reasO'Jmble :diligence to:a;scertain,:concerning the loss, which justithe! submission to the jury of the issues covered by the mstrnetloru4 now under:tlonsideration,because we are not satisfied that any such exception as these instructions hn'Plycan be raised" under' any' .circumstances which have been brought to To incorporate this exception, or any exception whatever, :i8to :go beyond the letter of the contract, and put into the' ;molItns of the 'parties words which they themselves h8.:venot Ul!led. There ate circumstances under which this may be done by necessary implication; but they are of an extreme such as the!; iriterventlon .of war .prohibiting a suit by one party against the other, or an injunction from some court accompliilliing the same' prohibition, or the absconding or absence of .the' Pllrty against whom the claim is to be made. Very likely an exception: would' arise, if there walJ an' entire lack of knowl· edge' on the part of the consignee, during the entire period of limitatiott,: of the existence of anY lass or damage, when coupled with a lack Of circumstances imposing the duty of making inquiry, or for so much of the period as practically bars investigation during what remains of it, even with the utmost diligence. We do not undertake to define accurately all the possible exceptions, or to bold that there are not others, as it is not now necessary that weshduld; but 'the exception' made at the trial does not grow out Of matter of ,an extraordinary character, arising from the necessity of things, like those' which we have instanced. It involves only circumstances transpiring in the ordinary course of transactions, and which, therefore, IDust be assumed to have been anticipated and met by the, express stipulation which the partiesb&ve agreed on. We are therefore of the opinion that, as the case stands, the plaintiff in error mnst prevail on its exception to the refusal· of- the learned judge to direct a verdiot for it on the ground that it appeared that the plaintiffs below did not bring their action for the loss within three montha after it occurred. Judgment· reversed. New trial. ordered.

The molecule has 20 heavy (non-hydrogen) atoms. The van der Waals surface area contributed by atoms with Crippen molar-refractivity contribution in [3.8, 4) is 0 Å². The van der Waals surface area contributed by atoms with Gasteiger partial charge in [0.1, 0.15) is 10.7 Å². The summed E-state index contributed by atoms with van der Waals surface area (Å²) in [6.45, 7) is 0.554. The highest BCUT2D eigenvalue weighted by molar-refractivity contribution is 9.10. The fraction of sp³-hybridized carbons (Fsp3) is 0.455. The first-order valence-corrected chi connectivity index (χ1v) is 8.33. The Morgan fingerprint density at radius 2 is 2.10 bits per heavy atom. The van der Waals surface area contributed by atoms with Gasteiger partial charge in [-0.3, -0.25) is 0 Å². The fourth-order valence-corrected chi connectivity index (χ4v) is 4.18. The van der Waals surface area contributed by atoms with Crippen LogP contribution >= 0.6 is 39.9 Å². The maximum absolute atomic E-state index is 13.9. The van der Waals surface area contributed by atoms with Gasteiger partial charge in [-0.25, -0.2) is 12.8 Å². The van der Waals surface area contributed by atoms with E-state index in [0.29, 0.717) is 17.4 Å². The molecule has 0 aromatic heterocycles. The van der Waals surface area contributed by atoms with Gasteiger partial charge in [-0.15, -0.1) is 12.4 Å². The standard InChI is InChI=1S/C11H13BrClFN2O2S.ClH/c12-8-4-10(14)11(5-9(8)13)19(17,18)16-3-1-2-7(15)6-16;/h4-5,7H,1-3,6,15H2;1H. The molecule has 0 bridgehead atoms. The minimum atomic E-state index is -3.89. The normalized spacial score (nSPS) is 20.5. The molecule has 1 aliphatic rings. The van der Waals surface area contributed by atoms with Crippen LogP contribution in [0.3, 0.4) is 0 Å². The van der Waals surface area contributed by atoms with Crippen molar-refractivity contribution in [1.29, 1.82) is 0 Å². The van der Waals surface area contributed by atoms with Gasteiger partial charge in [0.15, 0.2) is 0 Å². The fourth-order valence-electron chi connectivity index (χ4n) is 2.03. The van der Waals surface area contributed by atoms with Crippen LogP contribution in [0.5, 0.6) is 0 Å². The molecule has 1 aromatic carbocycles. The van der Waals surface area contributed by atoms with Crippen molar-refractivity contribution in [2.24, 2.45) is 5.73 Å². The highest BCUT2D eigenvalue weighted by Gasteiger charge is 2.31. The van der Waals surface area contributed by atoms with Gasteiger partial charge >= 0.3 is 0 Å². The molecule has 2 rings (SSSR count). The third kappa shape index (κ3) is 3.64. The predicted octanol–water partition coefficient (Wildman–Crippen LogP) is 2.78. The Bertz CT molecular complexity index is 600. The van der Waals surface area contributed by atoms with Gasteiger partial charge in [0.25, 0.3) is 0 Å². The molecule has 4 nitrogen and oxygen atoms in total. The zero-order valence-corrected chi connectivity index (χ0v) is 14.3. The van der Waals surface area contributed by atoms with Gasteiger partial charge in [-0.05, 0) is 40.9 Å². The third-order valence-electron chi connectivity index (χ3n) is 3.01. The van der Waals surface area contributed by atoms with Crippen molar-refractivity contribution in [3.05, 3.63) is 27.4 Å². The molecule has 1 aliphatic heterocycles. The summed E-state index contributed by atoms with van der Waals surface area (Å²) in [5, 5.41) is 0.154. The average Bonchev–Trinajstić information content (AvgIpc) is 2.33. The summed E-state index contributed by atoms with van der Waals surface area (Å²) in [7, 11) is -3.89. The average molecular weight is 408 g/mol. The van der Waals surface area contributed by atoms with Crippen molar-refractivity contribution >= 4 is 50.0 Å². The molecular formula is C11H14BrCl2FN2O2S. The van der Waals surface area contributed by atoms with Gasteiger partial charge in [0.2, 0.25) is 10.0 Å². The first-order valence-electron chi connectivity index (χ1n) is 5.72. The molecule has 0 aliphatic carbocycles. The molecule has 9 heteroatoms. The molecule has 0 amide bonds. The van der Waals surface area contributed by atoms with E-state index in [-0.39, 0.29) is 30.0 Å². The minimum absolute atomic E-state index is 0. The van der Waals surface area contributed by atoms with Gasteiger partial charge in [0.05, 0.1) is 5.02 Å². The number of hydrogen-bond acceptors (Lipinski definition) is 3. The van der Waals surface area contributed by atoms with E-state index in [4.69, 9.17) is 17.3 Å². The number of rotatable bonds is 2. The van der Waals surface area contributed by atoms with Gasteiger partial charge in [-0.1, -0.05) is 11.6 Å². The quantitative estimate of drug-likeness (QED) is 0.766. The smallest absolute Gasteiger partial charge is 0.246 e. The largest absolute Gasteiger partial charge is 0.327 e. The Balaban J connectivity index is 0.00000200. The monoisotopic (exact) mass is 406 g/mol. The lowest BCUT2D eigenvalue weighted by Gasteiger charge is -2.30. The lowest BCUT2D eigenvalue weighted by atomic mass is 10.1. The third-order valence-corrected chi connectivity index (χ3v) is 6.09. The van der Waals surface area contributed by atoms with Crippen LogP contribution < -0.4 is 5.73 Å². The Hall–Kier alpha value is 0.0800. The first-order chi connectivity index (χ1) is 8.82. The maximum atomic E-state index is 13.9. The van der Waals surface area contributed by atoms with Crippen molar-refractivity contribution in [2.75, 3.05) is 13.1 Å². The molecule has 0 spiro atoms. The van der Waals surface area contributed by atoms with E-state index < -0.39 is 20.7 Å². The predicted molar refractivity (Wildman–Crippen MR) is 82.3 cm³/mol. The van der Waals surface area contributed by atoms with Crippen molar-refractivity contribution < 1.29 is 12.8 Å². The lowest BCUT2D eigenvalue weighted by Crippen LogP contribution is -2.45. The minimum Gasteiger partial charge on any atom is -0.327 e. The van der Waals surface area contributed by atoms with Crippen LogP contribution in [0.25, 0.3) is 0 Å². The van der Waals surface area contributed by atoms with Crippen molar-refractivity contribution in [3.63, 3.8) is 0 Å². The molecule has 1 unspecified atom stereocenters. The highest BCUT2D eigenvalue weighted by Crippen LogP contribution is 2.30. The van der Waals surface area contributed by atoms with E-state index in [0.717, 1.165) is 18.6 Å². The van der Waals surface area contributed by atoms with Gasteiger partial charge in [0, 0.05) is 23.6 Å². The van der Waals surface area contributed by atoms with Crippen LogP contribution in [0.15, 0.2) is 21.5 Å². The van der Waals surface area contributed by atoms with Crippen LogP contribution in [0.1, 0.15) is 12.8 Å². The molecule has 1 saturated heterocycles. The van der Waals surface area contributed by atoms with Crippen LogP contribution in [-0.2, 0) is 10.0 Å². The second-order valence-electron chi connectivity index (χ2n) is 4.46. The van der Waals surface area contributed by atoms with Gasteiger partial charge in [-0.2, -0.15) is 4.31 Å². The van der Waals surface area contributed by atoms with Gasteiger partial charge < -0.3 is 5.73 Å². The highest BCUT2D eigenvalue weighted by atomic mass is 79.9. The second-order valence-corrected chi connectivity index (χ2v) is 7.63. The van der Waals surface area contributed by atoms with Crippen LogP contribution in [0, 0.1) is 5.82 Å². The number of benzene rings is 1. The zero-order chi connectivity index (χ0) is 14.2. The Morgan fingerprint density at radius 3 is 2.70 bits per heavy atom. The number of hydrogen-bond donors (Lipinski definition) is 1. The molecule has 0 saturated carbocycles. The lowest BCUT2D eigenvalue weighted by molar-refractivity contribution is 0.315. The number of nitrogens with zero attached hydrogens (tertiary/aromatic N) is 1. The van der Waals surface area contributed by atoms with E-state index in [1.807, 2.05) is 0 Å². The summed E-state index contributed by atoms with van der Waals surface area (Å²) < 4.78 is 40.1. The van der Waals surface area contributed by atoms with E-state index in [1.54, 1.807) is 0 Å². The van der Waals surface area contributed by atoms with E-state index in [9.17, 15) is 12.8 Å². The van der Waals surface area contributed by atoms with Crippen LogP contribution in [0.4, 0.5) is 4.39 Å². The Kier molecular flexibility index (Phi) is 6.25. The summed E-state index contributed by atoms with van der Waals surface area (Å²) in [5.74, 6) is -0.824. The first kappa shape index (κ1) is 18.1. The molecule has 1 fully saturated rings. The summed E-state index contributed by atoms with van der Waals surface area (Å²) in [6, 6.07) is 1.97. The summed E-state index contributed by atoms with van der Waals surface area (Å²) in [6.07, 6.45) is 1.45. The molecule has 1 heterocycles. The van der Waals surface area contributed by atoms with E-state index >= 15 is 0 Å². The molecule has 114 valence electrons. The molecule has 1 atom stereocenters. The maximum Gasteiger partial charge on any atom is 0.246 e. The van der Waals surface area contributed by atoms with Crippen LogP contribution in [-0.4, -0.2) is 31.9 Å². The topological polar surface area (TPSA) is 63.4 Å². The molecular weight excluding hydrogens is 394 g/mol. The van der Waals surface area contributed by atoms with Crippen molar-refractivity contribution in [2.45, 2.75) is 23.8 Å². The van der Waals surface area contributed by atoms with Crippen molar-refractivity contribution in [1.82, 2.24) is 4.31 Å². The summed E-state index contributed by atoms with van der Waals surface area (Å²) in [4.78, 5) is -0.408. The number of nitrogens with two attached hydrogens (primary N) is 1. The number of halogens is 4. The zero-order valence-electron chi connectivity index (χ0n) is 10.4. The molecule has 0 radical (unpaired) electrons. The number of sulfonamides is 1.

,Ex parte HART. (OtrMllt Oourt, D·. Maryland. January 15, 1894.)
f!dg·. 'Which,the consIgnees had" .· or touching their 'exercIse ot
INTERSTATE EXTRADITION-INFORMATION AS AFFIDAVIT.
An intormation stating tacts on which it charges a crime, Ilworn to by a prosecuting attorney betore a notary' public or the clerk ot the court, and tih'd in court, having on its back the names ot witnesses at the time ot flUng, on Which the court orders the arrest ot the aecused, meets tlJe requirement in Rev. St.1 5278, ot "an aftldavit made betore a magistrate" charging the crime. ' The aCCWledlD. a case ot interstate extradition should not be discharged because it may be doubtful whether, on the tacts stated in the application tor the requisition, the transaction complained ot constituted a crime, where the queStioD involves the coIIBtruction ot 8tatutes ot the lltate d&o manding him.
.. BA1d:lIl-SUFFICIENOY OF FACTS CHARGED.
At lAlw. Petition of Samuel H. Hart fot liat)eas corpUL Uoner remanded. Wm. Pinkney White and Joseph White, for petitioner. John P. Poe, Atty. Gen., for the State of Maryland.
MORRIS, District Judge. Habeas corpus to release petitioner, who is held in custody under a warrant from the governor of Maryland, as a fugitive from'justice, upon the requisition of the governor of Washington, to be conveyed to the state of Washington, to answer a charge of larceny, by embezzlement Section 5278 of the Revised Statutes of the United States provides that a fugitive from the justice of another state shall be delivered up by the executive of .the state to which he h3.s fled whenever the executive of. the state in which the fugitive has committed the crime demands his return and produces "a copy of an indictment found or an affidavit made before a magistrate of any state or territory charging the person demanded with having committed treason, felony or other crime." In Roberts v. Reilly, 116 U. S. 95, 6 Sup. Ct. 291, it was said: